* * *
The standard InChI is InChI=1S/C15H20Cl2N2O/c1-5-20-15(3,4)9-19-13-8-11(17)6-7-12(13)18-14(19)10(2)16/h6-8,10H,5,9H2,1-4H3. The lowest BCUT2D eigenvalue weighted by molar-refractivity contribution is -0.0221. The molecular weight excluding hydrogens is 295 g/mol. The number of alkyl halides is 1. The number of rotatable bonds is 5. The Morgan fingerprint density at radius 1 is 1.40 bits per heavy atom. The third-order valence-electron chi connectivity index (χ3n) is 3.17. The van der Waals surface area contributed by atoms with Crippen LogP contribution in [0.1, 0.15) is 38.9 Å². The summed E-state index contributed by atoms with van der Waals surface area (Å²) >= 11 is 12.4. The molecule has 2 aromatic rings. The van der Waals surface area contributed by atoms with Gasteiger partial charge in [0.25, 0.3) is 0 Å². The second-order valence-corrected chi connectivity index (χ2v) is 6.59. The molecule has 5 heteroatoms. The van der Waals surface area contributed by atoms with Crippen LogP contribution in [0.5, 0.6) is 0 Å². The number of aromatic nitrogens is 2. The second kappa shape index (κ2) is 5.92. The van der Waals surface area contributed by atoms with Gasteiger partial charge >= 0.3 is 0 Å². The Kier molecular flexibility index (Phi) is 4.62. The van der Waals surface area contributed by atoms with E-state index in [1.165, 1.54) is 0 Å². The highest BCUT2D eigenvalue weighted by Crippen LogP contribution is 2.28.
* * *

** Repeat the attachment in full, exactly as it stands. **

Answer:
The standard InChI is InChI=1S/C15H20Cl2N2O/c1-5-20-15(3,4)9-19-13-8-11(17)6-7-12(13)18-14(19)10(2)16/h6-8,10H,5,9H2,1-4H3. The lowest BCUT2D eigenvalue weighted by molar-refractivity contribution is -0.0221. The molecular weight excluding hydrogens is 295 g/mol. The number of alkyl halides is 1. The number of rotatable bonds is 5. The Morgan fingerprint density at radius 1 is 1.40 bits per heavy atom. The third-order valence-electron chi connectivity index (χ3n) is 3.17. The van der Waals surface area contributed by atoms with Crippen LogP contribution in [0.1, 0.15) is 38.9 Å². The summed E-state index contributed by atoms with van der Waals surface area (Å²) >= 11 is 12.4. The molecule has 2 aromatic rings. The van der Waals surface area contributed by atoms with Gasteiger partial charge in [0.25, 0.3) is 0 Å². The second-order valence-corrected chi connectivity index (χ2v) is 6.59. The molecule has 5 heteroatoms. The van der Waals surface area contributed by atoms with Crippen LogP contribution in [0.5, 0.6) is 0 Å². The number of aromatic nitrogens is 2. The second kappa shape index (κ2) is 5.92. The van der Waals surface area contributed by atoms with Gasteiger partial charge >= 0.3 is 0 Å². The Kier molecular flexibility index (Phi) is 4.62. The van der Waals surface area contributed by atoms with E-state index in [1.165, 1.54) is 0 Å². The highest BCUT2D eigenvalue weighted by Crippen LogP contribution is 2.28.